As small children most of us were instructed to say "Please" and "Thank You". My parents had a difficult time teaching me to say them correctly. They would ask me to do something - hold a dustpan - and then would say the word "please" in an effort to get me to repeat it. As a three year old, however, I was confident that whenever someone said please, I should say "Thank You", which I did. They would hand me a dustpan, and I would thank them for giving it to me.
Growing up, I became aware that there are a lot of mixed messages about being thankful in our society. In the movies we see military personnel, who are having a difficult time, even being punished, saying "Thank you, sir. Can I have another?" We hear New Thought gurus telling us that if we express gratitude "enough" or in a certain way, we will be showered with unimagined abundance. On television we are being sent image after image of the wonderful "thank you" we will receive if we just give the right gift, at the right time, in the right way.
How did we get so mixed up about being grateful?
In the ancient world, expressions of community gratitude often occurred when the harvest was successfully brought in, or when a battle was won, or when someone returned after a long journey, or when a child reached his or her first birthday.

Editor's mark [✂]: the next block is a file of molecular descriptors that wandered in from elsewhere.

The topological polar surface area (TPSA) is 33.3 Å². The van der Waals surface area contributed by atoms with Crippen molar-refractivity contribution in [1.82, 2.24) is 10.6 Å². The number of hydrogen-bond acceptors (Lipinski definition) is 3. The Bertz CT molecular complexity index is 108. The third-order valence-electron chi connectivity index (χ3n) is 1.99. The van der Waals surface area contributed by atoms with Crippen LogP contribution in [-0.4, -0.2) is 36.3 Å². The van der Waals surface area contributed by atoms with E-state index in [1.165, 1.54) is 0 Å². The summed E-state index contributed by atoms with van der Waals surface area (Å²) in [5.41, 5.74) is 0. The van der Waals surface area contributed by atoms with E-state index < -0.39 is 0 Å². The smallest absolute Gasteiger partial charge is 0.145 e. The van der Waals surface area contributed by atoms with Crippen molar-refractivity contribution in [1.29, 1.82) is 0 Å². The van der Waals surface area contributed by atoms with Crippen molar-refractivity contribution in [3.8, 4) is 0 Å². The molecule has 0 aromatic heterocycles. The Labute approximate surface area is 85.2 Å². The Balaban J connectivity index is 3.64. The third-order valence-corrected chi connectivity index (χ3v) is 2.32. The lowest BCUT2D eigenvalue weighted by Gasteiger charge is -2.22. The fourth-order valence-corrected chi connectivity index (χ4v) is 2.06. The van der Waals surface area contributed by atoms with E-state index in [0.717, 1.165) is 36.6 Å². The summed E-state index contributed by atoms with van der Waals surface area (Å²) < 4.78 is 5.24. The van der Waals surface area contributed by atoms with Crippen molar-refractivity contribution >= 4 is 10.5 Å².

In America today, our smaller communities celebrate gratitude when a couple gets married, when a friend returns from the war, when a political leader wins an election or when a baby is born. Our only celebration of gratitude as a country occurs at Thanksgiving. Unlike July 4th, when we leave our homes to celebrate with other members of the greater community, Thanksgiving is usually a family affair involving lots of food and football.
But not for everyone. In New Jersey, the average age of a homeless person is 9. That means there are a lot of homeless children, and families who will be celebrating Thanksgiving this year. I wonder what they are thankful for? A friend once asked a homeless woman what she missed most in life, now that she was homeless. Her response was that she missed pie. If you became homeless tomorrow, what would you miss the most?
Thanksgiving is a wonderful opportunity to look at our lives, and realize all that we have to be grateful for. We spend so much of our year focused on what we need to do, what has been left undone, and whatever is wrong in our lives. In the midst of all that is going on around us, allow yourself a moment to remember all that is right in the world, and in your life. Studies have shown that those few moments of gratitude can increase your sense of well-being.
What are you grateful for?
The Rev. Paula Roper is an Independent Interfaith Minister in New Providence, New Jersey. She is available for spiritual counseling, weddings and other life cycle ceremonies.
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